H.L. Mencken (18801956). The American Language. 1921.
foothold in the United States, and would be unintelligible to nine Americans out of ten.
It is on far higher and less earthly planes that Briticisms make their entry into American, and are esteemed and cultivated. Because the United States has failed to develop a native aristocracy of settled position and authority, there is still an almost universal tendency here, among folk of social pretensions, to defer to English usage and opinion.18 The English court, in fact, still remains the only fount of honor that such persons know, and its valuations of both men and customs take precedence of all native valuations. I cant imagine any fashionable American who would not be glad to accept even so curious an English aristocrat as Lord Reading or Lord Birkenhead at his face value, and to put him at table above a United States Senator. This emulation is visible in all the minutiæ of social intercourse in Americain the hours chosen for meals, in the style of personal correspondence, in wedding customs, in the ceremonials incidental to entertaining, and in countless other directions. It even extends to the use of the language.19 We have seen how, even so early as Websters time, the intransigent Loyalists of what Schele de Vere calls Boston and the Boston dependencies imitated the latest English fashions in pronunciation, and how this imitation continues to our own day. New York is but little behind, and with the affectation of what is regarded as English pronunciation there goes a constant borrowing of new English words and phrases,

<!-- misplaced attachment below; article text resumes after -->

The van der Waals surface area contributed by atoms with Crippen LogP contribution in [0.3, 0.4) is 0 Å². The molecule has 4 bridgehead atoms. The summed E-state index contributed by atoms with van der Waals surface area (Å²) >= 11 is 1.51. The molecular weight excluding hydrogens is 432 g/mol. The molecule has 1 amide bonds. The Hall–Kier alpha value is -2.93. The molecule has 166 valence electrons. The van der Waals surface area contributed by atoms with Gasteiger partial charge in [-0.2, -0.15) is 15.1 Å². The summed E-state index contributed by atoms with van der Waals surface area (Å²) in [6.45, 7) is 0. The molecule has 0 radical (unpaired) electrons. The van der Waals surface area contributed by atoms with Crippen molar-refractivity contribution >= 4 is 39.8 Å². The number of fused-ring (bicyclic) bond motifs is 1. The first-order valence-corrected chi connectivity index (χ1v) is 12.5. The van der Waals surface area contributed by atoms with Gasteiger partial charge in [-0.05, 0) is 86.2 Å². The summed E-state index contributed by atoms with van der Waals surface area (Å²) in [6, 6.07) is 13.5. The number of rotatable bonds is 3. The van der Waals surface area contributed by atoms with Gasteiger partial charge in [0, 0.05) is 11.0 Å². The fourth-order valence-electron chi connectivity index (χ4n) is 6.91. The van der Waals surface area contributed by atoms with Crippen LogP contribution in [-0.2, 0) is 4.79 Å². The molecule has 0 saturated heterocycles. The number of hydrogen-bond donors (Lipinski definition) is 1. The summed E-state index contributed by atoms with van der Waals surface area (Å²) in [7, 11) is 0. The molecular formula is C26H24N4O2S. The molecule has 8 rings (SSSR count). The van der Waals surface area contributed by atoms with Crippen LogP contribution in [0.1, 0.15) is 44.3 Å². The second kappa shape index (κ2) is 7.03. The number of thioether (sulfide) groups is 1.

Note 18. The curious who desire to pursue this subject will find it discussed at greater length in the essay, The National Letters, in my Prejudices: Second Series; New York, 1920, and in my preface to The American Credo, by George Jean Nathan and me; New York, 1920. [back]
Note 19. Sometimes this colonialism goes to amusing lengths. During the Summer of 1921 a reviewer in the London Times was troubled by the word hick, used in a book by my associate, George Jean Nathan. At once an American woman novelist, Roof by name, dispatched a long letter to the Times, denouncing this hick as middle class slang from the West, hinting that such barbarisms were deliberately given circulation by the German-speaking Jewish population of New York, assuring the editor that her own ancestors came to America in 1620, and offering him a pledge that she would never cease to adhere to the Kings English. This letter, which appeared in the Times on July 14, was quoted with approbation by the Christian Science Monitor, the organ of New England Kultur, on Aug. 14. But already on July 21 the Times had printed a letter from William Archer showing that hick was actually perfectly sound English, and that it could be found in Steeles comedy, The Funeral. Two weeks later, a Norwegian philologist, S. N. Baral, followed with a letter showing that hick was connected with the Anglo-Saxon haeg, indicating a menial or lout, and that it had cognates in all the ancient Teutonic languages, and even in Sanskrit! [back]